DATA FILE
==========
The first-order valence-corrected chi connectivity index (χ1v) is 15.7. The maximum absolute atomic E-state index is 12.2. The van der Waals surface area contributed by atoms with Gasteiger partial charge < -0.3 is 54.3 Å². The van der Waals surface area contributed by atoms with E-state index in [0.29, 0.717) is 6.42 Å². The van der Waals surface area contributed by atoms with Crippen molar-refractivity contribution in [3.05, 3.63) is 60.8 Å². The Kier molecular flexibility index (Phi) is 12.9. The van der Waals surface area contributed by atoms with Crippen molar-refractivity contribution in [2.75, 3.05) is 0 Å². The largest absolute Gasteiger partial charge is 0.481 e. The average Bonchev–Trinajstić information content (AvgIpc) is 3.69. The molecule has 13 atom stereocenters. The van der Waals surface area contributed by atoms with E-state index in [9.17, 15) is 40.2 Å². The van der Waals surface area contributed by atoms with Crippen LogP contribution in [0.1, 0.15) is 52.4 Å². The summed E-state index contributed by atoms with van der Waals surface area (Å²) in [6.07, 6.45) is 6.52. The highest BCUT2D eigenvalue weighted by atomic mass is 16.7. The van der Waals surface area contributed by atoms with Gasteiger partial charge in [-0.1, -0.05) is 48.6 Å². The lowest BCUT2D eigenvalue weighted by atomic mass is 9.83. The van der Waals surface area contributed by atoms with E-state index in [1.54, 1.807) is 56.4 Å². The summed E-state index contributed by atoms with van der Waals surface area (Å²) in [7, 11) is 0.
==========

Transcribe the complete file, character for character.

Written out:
The first-order valence-corrected chi connectivity index (χ1v) is 15.7. The maximum absolute atomic E-state index is 12.2. The van der Waals surface area contributed by atoms with Gasteiger partial charge < -0.3 is 54.3 Å². The van der Waals surface area contributed by atoms with E-state index in [0.29, 0.717) is 6.42 Å². The van der Waals surface area contributed by atoms with Crippen molar-refractivity contribution in [3.05, 3.63) is 60.8 Å². The Kier molecular flexibility index (Phi) is 12.9. The van der Waals surface area contributed by atoms with Crippen molar-refractivity contribution in [2.75, 3.05) is 0 Å². The largest absolute Gasteiger partial charge is 0.481 e. The average Bonchev–Trinajstić information content (AvgIpc) is 3.69. The molecule has 13 atom stereocenters. The van der Waals surface area contributed by atoms with E-state index in [9.17, 15) is 40.2 Å². The van der Waals surface area contributed by atoms with Crippen LogP contribution in [0.1, 0.15) is 52.4 Å². The summed E-state index contributed by atoms with van der Waals surface area (Å²) in [6.07, 6.45) is 6.52. The highest BCUT2D eigenvalue weighted by atomic mass is 16.7. The van der Waals surface area contributed by atoms with Gasteiger partial charge in [-0.1, -0.05) is 48.6 Å². The lowest BCUT2D eigenvalue weighted by atomic mass is 9.83. The van der Waals surface area contributed by atoms with E-state index in [1.54, 1.807) is 56.4 Å². The summed E-state index contributed by atoms with van der Waals surface area (Å²) in [7, 11) is 0.